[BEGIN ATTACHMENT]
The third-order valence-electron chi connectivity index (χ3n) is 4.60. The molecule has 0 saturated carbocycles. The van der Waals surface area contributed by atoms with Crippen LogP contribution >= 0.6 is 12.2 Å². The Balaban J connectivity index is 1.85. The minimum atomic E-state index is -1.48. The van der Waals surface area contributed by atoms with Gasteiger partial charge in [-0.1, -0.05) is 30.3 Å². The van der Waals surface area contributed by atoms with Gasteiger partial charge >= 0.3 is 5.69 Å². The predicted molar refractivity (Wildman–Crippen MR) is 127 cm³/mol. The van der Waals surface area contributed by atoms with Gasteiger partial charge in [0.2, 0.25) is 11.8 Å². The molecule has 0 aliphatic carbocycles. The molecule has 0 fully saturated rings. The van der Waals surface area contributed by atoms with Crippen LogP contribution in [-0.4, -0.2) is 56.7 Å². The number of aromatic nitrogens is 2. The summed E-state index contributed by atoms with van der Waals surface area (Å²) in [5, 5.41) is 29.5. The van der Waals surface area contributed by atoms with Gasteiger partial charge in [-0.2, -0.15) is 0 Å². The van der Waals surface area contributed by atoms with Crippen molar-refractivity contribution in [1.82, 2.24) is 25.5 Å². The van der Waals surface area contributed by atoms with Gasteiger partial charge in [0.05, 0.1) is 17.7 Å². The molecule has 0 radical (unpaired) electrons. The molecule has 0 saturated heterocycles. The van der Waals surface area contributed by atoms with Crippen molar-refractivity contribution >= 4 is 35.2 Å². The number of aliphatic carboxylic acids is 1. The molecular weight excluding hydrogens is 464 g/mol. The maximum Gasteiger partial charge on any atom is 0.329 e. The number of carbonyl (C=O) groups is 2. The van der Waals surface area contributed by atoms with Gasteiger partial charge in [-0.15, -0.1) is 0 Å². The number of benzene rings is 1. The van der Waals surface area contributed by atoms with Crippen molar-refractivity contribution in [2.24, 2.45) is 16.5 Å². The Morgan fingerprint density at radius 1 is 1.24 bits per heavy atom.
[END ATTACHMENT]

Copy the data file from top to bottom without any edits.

The third-order valence-electron chi connectivity index (χ3n) is 4.60. The molecule has 0 saturated carbocycles. The van der Waals surface area contributed by atoms with Crippen LogP contribution >= 0.6 is 12.2 Å². The Balaban J connectivity index is 1.85. The minimum atomic E-state index is -1.48. The van der Waals surface area contributed by atoms with Gasteiger partial charge in [-0.1, -0.05) is 30.3 Å². The van der Waals surface area contributed by atoms with Gasteiger partial charge >= 0.3 is 5.69 Å². The predicted molar refractivity (Wildman–Crippen MR) is 127 cm³/mol. The van der Waals surface area contributed by atoms with Gasteiger partial charge in [0.2, 0.25) is 11.8 Å². The molecule has 0 aliphatic carbocycles. The molecule has 0 fully saturated rings. The van der Waals surface area contributed by atoms with Crippen LogP contribution in [-0.4, -0.2) is 56.7 Å². The number of aromatic nitrogens is 2. The summed E-state index contributed by atoms with van der Waals surface area (Å²) in [5, 5.41) is 29.5. The van der Waals surface area contributed by atoms with Gasteiger partial charge in [-0.2, -0.15) is 0 Å². The van der Waals surface area contributed by atoms with Crippen molar-refractivity contribution in [1.82, 2.24) is 25.5 Å². The van der Waals surface area contributed by atoms with Gasteiger partial charge in [0.05, 0.1) is 17.7 Å². The molecule has 0 radical (unpaired) electrons. The molecule has 0 saturated heterocycles. The van der Waals surface area contributed by atoms with Crippen molar-refractivity contribution >= 4 is 35.2 Å². The number of aliphatic carboxylic acids is 1. The molecular weight excluding hydrogens is 464 g/mol. The maximum Gasteiger partial charge on any atom is 0.329 e. The number of carbonyl (C=O) groups is 2. The van der Waals surface area contributed by atoms with Gasteiger partial charge in [-0.15, -0.1) is 0 Å². The number of benzene rings is 1. The van der Waals surface area contributed by atoms with Crippen molar-refractivity contribution in [2.24, 2.45) is 16.5 Å². The Morgan fingerprint density at radius 1 is 1.24 bits per heavy atom.